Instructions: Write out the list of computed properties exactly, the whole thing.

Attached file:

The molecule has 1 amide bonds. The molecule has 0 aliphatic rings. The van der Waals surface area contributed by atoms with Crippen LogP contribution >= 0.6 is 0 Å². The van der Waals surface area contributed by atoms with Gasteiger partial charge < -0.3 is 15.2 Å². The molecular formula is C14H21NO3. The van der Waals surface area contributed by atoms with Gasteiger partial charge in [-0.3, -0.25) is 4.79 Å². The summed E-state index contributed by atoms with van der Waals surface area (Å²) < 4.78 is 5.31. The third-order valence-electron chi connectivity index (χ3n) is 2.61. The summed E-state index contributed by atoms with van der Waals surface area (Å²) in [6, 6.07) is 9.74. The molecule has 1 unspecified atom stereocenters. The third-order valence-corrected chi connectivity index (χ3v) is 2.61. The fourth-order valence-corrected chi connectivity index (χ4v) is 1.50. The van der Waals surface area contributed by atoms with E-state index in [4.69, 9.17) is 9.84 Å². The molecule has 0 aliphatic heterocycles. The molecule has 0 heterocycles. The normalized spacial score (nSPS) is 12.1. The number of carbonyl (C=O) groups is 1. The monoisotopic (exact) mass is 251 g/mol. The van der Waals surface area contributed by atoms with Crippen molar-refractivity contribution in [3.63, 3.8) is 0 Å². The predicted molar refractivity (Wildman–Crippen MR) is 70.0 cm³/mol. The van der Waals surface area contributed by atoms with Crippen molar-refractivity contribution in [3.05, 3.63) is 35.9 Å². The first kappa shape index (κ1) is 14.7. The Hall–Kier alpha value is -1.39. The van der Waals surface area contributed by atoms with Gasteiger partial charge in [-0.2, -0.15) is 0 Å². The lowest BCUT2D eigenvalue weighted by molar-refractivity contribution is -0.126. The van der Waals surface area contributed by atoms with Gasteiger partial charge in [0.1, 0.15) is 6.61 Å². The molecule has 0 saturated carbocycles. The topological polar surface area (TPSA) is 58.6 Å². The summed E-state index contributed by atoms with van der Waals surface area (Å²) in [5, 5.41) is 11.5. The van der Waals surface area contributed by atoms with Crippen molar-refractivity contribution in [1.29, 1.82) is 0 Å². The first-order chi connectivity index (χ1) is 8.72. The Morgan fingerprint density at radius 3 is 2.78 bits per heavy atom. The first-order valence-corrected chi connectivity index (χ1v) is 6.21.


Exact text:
The molecule has 1 amide bonds. The molecule has 0 aliphatic rings. The van der Waals surface area contributed by atoms with Crippen LogP contribution >= 0.6 is 0 Å². The van der Waals surface area contributed by atoms with Gasteiger partial charge < -0.3 is 15.2 Å². The molecular formula is C14H21NO3. The van der Waals surface area contributed by atoms with Gasteiger partial charge in [-0.3, -0.25) is 4.79 Å². The summed E-state index contributed by atoms with van der Waals surface area (Å²) < 4.78 is 5.31. The third-order valence-electron chi connectivity index (χ3n) is 2.61. The summed E-state index contributed by atoms with van der Waals surface area (Å²) in [6, 6.07) is 9.74. The molecule has 1 unspecified atom stereocenters. The third-order valence-corrected chi connectivity index (χ3v) is 2.61. The fourth-order valence-corrected chi connectivity index (χ4v) is 1.50. The van der Waals surface area contributed by atoms with E-state index in [4.69, 9.17) is 9.84 Å². The molecule has 0 aliphatic heterocycles. The molecule has 0 heterocycles. The normalized spacial score (nSPS) is 12.1. The number of carbonyl (C=O) groups is 1. The monoisotopic (exact) mass is 251 g/mol. The van der Waals surface area contributed by atoms with Crippen molar-refractivity contribution in [3.63, 3.8) is 0 Å². The predicted molar refractivity (Wildman–Crippen MR) is 70.0 cm³/mol. The van der Waals surface area contributed by atoms with Crippen molar-refractivity contribution in [3.05, 3.63) is 35.9 Å². The first kappa shape index (κ1) is 14.7. The Hall–Kier alpha value is -1.39. The van der Waals surface area contributed by atoms with Gasteiger partial charge in [-0.2, -0.15) is 0 Å². The lowest BCUT2D eigenvalue weighted by molar-refractivity contribution is -0.126. The van der Waals surface area contributed by atoms with Gasteiger partial charge in [0.1, 0.15) is 6.61 Å². The molecule has 0 saturated carbocycles. The topological polar surface area (TPSA) is 58.6 Å². The summed E-state index contributed by atoms with van der Waals surface area (Å²) in [5, 5.41) is 11.5. The van der Waals surface area contributed by atoms with Crippen molar-refractivity contribution in [1.29, 1.82) is 0 Å². The first-order chi connectivity index (χ1) is 8.72. The Morgan fingerprint density at radius 3 is 2.78 bits per heavy atom. The first-order valence-corrected chi connectivity index (χ1v) is 6.21.